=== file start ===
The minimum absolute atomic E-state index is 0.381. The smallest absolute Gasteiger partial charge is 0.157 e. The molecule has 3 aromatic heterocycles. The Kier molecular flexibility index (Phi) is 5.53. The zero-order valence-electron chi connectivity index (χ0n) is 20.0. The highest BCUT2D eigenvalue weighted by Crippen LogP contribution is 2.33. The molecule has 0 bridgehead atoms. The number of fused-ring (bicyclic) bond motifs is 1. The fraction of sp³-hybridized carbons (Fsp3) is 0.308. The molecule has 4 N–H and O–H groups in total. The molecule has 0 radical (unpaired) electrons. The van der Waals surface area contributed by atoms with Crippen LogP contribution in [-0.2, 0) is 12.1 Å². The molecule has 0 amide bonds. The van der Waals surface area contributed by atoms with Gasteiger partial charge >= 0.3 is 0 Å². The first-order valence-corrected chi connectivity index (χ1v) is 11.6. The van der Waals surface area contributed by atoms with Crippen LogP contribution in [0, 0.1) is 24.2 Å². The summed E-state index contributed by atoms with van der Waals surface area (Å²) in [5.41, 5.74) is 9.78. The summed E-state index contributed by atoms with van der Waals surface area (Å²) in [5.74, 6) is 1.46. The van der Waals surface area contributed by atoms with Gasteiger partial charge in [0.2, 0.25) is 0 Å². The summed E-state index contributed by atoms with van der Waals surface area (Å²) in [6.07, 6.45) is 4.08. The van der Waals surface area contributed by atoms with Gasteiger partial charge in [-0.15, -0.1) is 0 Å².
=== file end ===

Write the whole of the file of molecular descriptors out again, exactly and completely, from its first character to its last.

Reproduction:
The minimum absolute atomic E-state index is 0.381. The smallest absolute Gasteiger partial charge is 0.157 e. The molecule has 3 aromatic heterocycles. The Kier molecular flexibility index (Phi) is 5.53. The zero-order valence-electron chi connectivity index (χ0n) is 20.0. The highest BCUT2D eigenvalue weighted by Crippen LogP contribution is 2.33. The molecule has 0 bridgehead atoms. The number of fused-ring (bicyclic) bond motifs is 1. The fraction of sp³-hybridized carbons (Fsp3) is 0.308. The molecule has 4 N–H and O–H groups in total. The molecule has 0 radical (unpaired) electrons. The van der Waals surface area contributed by atoms with Crippen LogP contribution in [-0.2, 0) is 12.1 Å². The molecule has 0 amide bonds. The van der Waals surface area contributed by atoms with Gasteiger partial charge >= 0.3 is 0 Å². The first-order valence-corrected chi connectivity index (χ1v) is 11.6. The van der Waals surface area contributed by atoms with Crippen LogP contribution in [0, 0.1) is 24.2 Å². The summed E-state index contributed by atoms with van der Waals surface area (Å²) in [5.41, 5.74) is 9.78. The summed E-state index contributed by atoms with van der Waals surface area (Å²) in [5.74, 6) is 1.46. The van der Waals surface area contributed by atoms with Gasteiger partial charge in [0.2, 0.25) is 0 Å². The summed E-state index contributed by atoms with van der Waals surface area (Å²) in [6.07, 6.45) is 4.08. The van der Waals surface area contributed by atoms with Gasteiger partial charge in [-0.15, -0.1) is 0 Å².